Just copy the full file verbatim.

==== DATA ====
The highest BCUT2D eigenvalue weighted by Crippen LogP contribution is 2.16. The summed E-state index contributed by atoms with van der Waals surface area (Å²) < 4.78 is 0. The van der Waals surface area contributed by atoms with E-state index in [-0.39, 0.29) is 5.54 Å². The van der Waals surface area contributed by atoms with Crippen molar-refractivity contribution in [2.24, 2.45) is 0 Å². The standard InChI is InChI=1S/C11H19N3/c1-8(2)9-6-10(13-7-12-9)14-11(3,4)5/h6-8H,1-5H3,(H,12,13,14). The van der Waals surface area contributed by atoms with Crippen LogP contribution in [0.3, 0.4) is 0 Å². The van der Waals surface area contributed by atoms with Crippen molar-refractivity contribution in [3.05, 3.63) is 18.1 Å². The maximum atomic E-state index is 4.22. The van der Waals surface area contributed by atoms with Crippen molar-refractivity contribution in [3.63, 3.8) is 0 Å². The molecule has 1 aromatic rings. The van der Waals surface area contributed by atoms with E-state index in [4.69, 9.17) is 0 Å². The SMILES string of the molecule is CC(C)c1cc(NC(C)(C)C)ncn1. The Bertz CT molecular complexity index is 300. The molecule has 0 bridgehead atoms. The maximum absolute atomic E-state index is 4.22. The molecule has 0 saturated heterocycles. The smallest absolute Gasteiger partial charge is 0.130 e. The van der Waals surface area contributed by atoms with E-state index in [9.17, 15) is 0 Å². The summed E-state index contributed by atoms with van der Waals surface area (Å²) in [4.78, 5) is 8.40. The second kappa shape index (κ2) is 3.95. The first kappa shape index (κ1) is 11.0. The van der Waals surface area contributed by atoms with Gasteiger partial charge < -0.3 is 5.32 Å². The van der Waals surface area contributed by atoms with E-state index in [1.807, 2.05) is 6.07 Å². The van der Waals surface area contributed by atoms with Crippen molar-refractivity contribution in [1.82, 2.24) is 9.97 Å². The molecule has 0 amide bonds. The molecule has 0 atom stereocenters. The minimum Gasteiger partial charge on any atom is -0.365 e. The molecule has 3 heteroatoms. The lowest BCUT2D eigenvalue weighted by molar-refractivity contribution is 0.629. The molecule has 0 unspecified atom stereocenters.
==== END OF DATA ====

The highest BCUT2D eigenvalue weighted by Crippen LogP contribution is 2.16. The summed E-state index contributed by atoms with van der Waals surface area (Å²) < 4.78 is 0. The van der Waals surface area contributed by atoms with E-state index in [-0.39, 0.29) is 5.54 Å². The van der Waals surface area contributed by atoms with Crippen molar-refractivity contribution in [2.24, 2.45) is 0 Å². The standard InChI is InChI=1S/C11H19N3/c1-8(2)9-6-10(13-7-12-9)14-11(3,4)5/h6-8H,1-5H3,(H,12,13,14). The van der Waals surface area contributed by atoms with Crippen LogP contribution in [0.3, 0.4) is 0 Å². The van der Waals surface area contributed by atoms with Crippen molar-refractivity contribution in [3.05, 3.63) is 18.1 Å². The maximum atomic E-state index is 4.22. The van der Waals surface area contributed by atoms with Crippen molar-refractivity contribution in [3.63, 3.8) is 0 Å². The molecule has 1 aromatic rings. The van der Waals surface area contributed by atoms with E-state index in [4.69, 9.17) is 0 Å². The SMILES string of the molecule is CC(C)c1cc(NC(C)(C)C)ncn1. The Bertz CT molecular complexity index is 300. The molecule has 0 bridgehead atoms. The maximum absolute atomic E-state index is 4.22. The molecule has 0 saturated heterocycles. The smallest absolute Gasteiger partial charge is 0.130 e. The van der Waals surface area contributed by atoms with E-state index in [9.17, 15) is 0 Å². The summed E-state index contributed by atoms with van der Waals surface area (Å²) in [4.78, 5) is 8.40. The second kappa shape index (κ2) is 3.95. The first kappa shape index (κ1) is 11.0. The van der Waals surface area contributed by atoms with Gasteiger partial charge < -0.3 is 5.32 Å². The van der Waals surface area contributed by atoms with E-state index in [1.807, 2.05) is 6.07 Å². The van der Waals surface area contributed by atoms with Crippen molar-refractivity contribution in [1.82, 2.24) is 9.97 Å². The molecule has 0 amide bonds. The molecule has 0 atom stereocenters. The minimum Gasteiger partial charge on any atom is -0.365 e. The molecule has 3 heteroatoms. The lowest BCUT2D eigenvalue weighted by molar-refractivity contribution is 0.629. The molecule has 0 unspecified atom stereocenters.